Starbucks (SBUX) has taken a beating lately. The firm’s performance over the past year is 27%, far worse than the Dow Jones Industrial Average’s 6% drop.
Starbucks’ share price guzzling has been kept in check, however, by supply chain shortages, a growing recession, and inflation. On the other hand, they weren’t the highlights of the company’s financial third-quarter results, which were announced on August 2.
Let’s look at the highlights and the primary issue that weighed on Starbucks’ excellent performance
1 green flag: Starbucks is becoming a worldwide brand
Starbucks is a firm that continues to grow in popularity throughout the world. The company’s main strength is its size in China and the United States, which has remained consistent since Q3. Revenue from these two countries accounted for 75% of total revenue during the quarter. Starbucks, on the other hand, saw considerable success with its business operations outside these two countries.
Starbucks reported record revenue and earnings for the third quarter of 2017, fueled by new store openings in Canada, China, Mexico and the United States. International comparable-store sales increased in the double digits, with international markets (excluding China) recording sales growth. In Japan – Starbucks’ third-largest market – comparable sales accelerated to their fastest rate since the year began.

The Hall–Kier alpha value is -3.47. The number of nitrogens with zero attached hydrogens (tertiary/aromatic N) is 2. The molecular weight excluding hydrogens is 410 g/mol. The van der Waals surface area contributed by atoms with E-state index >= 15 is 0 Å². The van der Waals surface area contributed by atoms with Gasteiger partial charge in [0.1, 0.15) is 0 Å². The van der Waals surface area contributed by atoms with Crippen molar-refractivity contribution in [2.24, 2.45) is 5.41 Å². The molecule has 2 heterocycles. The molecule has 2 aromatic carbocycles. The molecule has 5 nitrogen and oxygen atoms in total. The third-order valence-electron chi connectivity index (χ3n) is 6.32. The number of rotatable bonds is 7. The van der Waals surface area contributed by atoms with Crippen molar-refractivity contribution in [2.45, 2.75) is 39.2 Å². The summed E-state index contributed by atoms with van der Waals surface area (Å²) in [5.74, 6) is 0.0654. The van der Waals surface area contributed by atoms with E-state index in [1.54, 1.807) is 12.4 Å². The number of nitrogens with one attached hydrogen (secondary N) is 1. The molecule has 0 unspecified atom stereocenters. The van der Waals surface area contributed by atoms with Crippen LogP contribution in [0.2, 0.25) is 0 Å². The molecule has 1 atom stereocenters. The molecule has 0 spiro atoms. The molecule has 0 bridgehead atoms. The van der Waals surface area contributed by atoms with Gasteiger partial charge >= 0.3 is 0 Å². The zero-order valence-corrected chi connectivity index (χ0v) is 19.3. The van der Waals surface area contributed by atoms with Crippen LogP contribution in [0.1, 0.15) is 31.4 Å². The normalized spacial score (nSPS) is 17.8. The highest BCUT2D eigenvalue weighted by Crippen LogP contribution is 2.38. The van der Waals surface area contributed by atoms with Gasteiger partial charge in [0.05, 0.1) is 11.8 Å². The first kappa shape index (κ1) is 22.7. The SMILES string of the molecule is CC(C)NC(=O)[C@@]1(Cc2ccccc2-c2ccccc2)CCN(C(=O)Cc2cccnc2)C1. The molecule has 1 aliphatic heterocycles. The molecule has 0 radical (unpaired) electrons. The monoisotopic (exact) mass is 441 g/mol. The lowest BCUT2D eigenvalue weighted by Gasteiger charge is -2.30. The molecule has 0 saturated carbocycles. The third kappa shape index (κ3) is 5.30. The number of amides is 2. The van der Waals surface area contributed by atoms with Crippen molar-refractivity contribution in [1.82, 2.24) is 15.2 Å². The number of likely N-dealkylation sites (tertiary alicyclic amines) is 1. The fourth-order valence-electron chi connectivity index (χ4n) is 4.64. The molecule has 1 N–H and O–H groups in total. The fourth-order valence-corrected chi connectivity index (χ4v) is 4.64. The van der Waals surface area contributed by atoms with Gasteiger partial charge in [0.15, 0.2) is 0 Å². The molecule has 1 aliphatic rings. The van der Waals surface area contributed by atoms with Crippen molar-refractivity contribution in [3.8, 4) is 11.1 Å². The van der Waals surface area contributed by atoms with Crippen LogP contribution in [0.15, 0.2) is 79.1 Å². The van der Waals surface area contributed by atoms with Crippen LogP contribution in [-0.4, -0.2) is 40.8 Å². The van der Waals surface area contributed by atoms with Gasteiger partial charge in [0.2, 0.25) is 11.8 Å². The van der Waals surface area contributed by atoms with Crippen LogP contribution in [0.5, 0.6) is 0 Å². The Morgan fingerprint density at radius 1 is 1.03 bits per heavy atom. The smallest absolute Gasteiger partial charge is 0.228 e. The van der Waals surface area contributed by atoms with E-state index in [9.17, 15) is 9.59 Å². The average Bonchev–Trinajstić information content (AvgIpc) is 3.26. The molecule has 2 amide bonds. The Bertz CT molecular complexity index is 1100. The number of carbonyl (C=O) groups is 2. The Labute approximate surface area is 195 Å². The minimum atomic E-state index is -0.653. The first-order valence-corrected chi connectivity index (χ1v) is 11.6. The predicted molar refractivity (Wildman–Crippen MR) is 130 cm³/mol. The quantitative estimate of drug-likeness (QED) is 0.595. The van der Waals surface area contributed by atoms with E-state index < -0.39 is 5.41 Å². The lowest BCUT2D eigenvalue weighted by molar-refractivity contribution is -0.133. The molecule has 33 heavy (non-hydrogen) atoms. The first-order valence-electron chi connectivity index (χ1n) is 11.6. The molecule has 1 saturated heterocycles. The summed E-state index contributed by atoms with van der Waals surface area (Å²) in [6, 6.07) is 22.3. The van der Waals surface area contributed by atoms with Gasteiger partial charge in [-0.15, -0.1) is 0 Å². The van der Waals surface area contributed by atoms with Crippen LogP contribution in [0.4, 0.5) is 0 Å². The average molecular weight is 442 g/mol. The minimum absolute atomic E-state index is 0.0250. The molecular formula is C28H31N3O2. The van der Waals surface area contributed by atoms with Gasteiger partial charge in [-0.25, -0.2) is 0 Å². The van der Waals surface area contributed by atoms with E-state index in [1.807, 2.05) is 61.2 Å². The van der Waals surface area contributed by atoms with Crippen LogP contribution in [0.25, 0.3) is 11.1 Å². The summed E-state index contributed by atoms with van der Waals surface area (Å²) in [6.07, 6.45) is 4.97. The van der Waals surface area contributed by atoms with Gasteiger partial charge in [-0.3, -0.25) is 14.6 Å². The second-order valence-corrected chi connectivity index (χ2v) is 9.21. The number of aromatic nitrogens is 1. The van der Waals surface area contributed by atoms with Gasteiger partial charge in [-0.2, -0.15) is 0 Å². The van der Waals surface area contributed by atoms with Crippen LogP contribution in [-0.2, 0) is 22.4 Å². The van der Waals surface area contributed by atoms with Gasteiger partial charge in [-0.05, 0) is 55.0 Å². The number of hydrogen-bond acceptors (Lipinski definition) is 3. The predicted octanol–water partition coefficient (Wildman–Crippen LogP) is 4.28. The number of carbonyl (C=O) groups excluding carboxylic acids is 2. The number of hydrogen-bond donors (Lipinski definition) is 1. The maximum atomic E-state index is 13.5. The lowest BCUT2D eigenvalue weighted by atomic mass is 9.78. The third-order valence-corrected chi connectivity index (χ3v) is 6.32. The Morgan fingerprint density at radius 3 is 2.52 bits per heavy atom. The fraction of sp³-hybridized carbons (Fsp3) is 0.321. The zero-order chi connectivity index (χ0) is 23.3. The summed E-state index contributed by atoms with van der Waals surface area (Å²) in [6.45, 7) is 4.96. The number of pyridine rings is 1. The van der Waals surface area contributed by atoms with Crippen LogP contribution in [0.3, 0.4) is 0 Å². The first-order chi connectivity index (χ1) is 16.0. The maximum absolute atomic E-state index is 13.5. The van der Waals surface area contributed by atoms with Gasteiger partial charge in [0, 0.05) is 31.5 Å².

Global expansion, as demonstrated by this quarter’s earnings, is paying off. Starbucks’ global brand continues to strengthen; not only does the firm have operations in China and the United States, but it may also be regarded as the world’s first coffee business to have a globally recognized brand because of its presence across the world.
1 red flag: The China knife cuts both ways
Despite a very good quarter for Starbucks, one area tanked: China. In contrast to many American companies, Starbucks has succeeded in China. Starbucks currently has over 5,700 outlets in China and last year generated almost $3.7 billion in revenue from the region.
However, the COVID-19 security restrictions have taken their toll on Starbucks. In Q3, comparable store sales in China fell 44%, dragging total worldwide comparable store sales down 18% versus the prior year despite good execution in virtually all areas.
The bottom line is that doing business in China is a risk. In recent years, Starbucks has benefited from the prosperous Chinese economy and rising consumer demand. That said, the economic climate is difficult to predict, which means businesses working in China might experience significant swings in fortune. Q3 was a reminder of this fact.